One of the mysteries of the English language finally explained.
A situation in which different actions or options result in no eventual gain or loss.
- ‘It's a case of swings and roundabouts where prejudice is concerned.’
- ‘But it is swings and roundabouts, and we have spent some fairly miserable weeks digging rain-swept car parks and damp, dark caves.’
- ‘Then again, I don't pay for bandwidth, so I guess it's swings and roundabouts really.’
- ‘Given that the council makes something like in excess of £2 million from off-street car parks, and that income has gone up, I think there's an element of swings and roundabouts.’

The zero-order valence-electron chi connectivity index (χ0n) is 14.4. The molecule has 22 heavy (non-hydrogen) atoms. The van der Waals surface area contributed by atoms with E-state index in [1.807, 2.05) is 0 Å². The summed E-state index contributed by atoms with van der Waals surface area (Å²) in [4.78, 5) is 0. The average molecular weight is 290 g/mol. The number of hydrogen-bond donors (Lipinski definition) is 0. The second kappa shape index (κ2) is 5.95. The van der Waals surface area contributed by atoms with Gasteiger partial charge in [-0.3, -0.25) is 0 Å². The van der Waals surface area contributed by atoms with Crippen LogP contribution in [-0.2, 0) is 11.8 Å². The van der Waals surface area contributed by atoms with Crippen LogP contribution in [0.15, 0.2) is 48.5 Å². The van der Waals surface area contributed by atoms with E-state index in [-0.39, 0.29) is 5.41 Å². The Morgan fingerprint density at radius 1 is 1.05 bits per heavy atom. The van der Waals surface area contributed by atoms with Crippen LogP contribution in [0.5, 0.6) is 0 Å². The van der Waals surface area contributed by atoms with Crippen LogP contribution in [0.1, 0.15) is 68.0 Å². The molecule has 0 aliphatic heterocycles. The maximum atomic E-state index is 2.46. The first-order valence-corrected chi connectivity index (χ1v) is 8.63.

- ‘My individual record this season has been pretty good as I've certainly won more than I've lost, but like any sport it's all swings and roundabouts.’
- ‘It's all about swings and roundabouts at the end of the day, and although we would like to see more volume everybody finds themselves in the same position.’
- ‘But surely it is a case of swings and roundabouts.’
- ‘It's a game of swings and roundabouts but there's not a bookie in the business who would claim to be behind at the moment.’
- ‘I don't want to have to, but it's swings and roundabouts.’
- ‘It tends to be swings and roundabouts really - sometimes I will be busy writing and other times I concentrate on designing websites.’
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